Starts February 18
After her successful Kirschblüten Hanami, Doris Dörrie is back once again, this time with a film about a middle-aged woman deep in the high rises of former East Berlin’s Marzahn neighborhood. Kathi König (Gabriela Maria Schmeide) is a hugely overweight hair dresser who can’t find a job because, as one potential employer says, “This profession is very aesthetic. You are not at all aesthetic.” For the next 90 minutes Kati attempts to go it alone and open her own hair dressing salon. That’s basically it, but, naturally, there is more as she faces a multitude of hindrances. There is the physical one as she climbs the stairs to her 10th-floor-without-an-elevator apartment and pulls herself out of bed with a jump rope tied to the window sill. She must confront her ex-husband who is sitting pretty in their one-family suburban home where he lives with his new family. Communication with her teenage daughter, Julia (Natascha Lawiszus) runs through stages of belligerence, helplessness, antagonism, and love, as they adjust to life together in a small apartment. There is nothing like German Bürokratie to suck all initiative out of the most enthusiastic entrepreneur; she needs the money; needs a plan; needs a permit. This could drive anyone to black market sources of financial aid, such as an old folks’ home (some of the best comedy) or illegal Vietnamese. How many Vietnamese will fit into a small apartment without the caretaker becoming suspicious? New-found friends such as Silke (Christina Große) or Tien (Ill-Young Kim) are dependable to varying degrees. As they say in the film in an altered take on a well-known saying: “as long as the fat lady is singing, it’s not over.” The ending is a satisfying surprise.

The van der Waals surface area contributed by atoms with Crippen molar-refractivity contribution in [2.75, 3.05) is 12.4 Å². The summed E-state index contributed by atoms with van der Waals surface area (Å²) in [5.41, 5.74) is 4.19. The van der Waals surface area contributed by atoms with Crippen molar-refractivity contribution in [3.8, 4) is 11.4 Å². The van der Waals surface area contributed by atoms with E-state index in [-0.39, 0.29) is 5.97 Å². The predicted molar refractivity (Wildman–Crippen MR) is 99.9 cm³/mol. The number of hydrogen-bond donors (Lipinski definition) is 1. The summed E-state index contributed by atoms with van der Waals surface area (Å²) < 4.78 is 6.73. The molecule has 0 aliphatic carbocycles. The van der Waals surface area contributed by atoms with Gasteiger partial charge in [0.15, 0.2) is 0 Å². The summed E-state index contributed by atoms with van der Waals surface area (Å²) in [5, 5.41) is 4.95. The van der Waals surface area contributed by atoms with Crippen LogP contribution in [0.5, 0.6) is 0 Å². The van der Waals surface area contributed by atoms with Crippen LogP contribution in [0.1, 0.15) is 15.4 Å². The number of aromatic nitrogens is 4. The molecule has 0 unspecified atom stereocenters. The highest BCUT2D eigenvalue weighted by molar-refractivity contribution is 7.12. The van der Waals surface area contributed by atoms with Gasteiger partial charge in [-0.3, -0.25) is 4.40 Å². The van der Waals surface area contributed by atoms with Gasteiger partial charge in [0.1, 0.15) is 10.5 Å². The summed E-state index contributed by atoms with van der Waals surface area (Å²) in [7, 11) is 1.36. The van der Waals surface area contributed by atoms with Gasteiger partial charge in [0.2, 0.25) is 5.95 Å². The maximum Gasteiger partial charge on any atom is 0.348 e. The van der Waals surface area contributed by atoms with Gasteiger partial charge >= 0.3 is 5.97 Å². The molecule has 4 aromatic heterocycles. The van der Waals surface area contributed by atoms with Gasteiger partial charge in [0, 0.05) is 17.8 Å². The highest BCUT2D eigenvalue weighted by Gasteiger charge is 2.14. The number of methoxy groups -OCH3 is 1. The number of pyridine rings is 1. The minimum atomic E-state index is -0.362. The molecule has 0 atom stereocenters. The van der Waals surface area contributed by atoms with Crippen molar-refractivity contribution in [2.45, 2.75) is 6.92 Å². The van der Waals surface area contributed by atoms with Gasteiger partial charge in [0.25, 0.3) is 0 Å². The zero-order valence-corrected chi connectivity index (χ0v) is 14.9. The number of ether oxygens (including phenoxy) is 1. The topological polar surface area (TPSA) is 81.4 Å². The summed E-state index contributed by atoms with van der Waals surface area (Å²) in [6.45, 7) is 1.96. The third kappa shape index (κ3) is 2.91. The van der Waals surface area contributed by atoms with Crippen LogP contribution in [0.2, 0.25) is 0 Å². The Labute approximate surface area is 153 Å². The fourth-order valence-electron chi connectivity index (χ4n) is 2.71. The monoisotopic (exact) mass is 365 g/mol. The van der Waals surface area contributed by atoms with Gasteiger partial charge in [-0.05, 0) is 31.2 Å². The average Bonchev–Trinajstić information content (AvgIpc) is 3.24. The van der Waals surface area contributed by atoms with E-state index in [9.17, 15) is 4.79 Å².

The photography seems so typical Dörrie, possibly because her Kirschblüten camera man Hanno Lentz, is back; everything: apartment, clothes, street scenes, etc., features such bright, simple primary colors, all very clear cut. Various overweight people appear, often eating their ways through a carrot or a sandwich. I wonder what effect the popularity of the prize-winning, overweight, German comedienne Cindy aus Marzahn has on the general willingness to protégé fat people in Germany – a phenomenon which is relatively new in Germany (compared to the U.S., for example). Cindy and Kathi both speak the same Berlin dialect (which might be difficult for non-Germans to understand). At the end of the film, you will rush to the hair dresser to get rid of that “permanent wave and silver-gray dye job.” Think: primary colors!